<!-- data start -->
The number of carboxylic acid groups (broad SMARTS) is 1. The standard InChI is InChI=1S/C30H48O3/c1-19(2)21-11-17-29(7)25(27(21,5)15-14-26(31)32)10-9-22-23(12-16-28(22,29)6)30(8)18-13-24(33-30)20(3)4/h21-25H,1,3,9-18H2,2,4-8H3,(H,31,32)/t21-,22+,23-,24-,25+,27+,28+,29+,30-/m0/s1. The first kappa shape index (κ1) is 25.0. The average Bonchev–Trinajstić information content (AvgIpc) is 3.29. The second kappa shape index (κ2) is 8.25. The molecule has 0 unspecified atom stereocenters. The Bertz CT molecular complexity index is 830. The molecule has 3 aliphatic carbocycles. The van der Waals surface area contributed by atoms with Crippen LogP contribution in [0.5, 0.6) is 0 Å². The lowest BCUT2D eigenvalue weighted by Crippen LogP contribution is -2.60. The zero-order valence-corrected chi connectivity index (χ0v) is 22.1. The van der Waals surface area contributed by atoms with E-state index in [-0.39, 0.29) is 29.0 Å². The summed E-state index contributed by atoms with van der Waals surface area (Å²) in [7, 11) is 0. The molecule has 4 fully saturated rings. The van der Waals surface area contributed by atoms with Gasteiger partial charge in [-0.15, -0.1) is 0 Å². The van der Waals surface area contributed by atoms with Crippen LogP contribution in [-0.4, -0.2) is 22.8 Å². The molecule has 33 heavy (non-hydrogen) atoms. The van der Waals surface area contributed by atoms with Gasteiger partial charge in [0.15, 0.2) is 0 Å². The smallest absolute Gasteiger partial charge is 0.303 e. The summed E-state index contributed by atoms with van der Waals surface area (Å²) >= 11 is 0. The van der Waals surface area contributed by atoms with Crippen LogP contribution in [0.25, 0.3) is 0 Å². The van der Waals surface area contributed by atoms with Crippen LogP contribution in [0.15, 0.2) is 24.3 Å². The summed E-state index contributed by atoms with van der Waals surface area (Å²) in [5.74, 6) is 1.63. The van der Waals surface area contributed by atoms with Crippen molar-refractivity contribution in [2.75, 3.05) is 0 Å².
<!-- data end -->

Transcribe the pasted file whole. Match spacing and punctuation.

The number of carboxylic acid groups (broad SMARTS) is 1. The standard InChI is InChI=1S/C30H48O3/c1-19(2)21-11-17-29(7)25(27(21,5)15-14-26(31)32)10-9-22-23(12-16-28(22,29)6)30(8)18-13-24(33-30)20(3)4/h21-25H,1,3,9-18H2,2,4-8H3,(H,31,32)/t21-,22+,23-,24-,25+,27+,28+,29+,30-/m0/s1. The first kappa shape index (κ1) is 25.0. The average Bonchev–Trinajstić information content (AvgIpc) is 3.29. The second kappa shape index (κ2) is 8.25. The molecule has 0 unspecified atom stereocenters. The Bertz CT molecular complexity index is 830. The molecule has 3 aliphatic carbocycles. The van der Waals surface area contributed by atoms with Crippen LogP contribution in [0.5, 0.6) is 0 Å². The lowest BCUT2D eigenvalue weighted by Crippen LogP contribution is -2.60. The zero-order valence-corrected chi connectivity index (χ0v) is 22.1. The van der Waals surface area contributed by atoms with E-state index in [-0.39, 0.29) is 29.0 Å². The summed E-state index contributed by atoms with van der Waals surface area (Å²) in [7, 11) is 0. The molecule has 4 fully saturated rings. The van der Waals surface area contributed by atoms with Gasteiger partial charge in [-0.15, -0.1) is 0 Å². The van der Waals surface area contributed by atoms with Crippen LogP contribution in [-0.4, -0.2) is 22.8 Å². The molecule has 33 heavy (non-hydrogen) atoms. The van der Waals surface area contributed by atoms with Gasteiger partial charge in [0.15, 0.2) is 0 Å². The smallest absolute Gasteiger partial charge is 0.303 e. The summed E-state index contributed by atoms with van der Waals surface area (Å²) >= 11 is 0. The van der Waals surface area contributed by atoms with Crippen LogP contribution in [0.25, 0.3) is 0 Å². The van der Waals surface area contributed by atoms with Crippen LogP contribution in [0.15, 0.2) is 24.3 Å². The summed E-state index contributed by atoms with van der Waals surface area (Å²) in [5.74, 6) is 1.63. The van der Waals surface area contributed by atoms with Crippen molar-refractivity contribution in [2.75, 3.05) is 0 Å².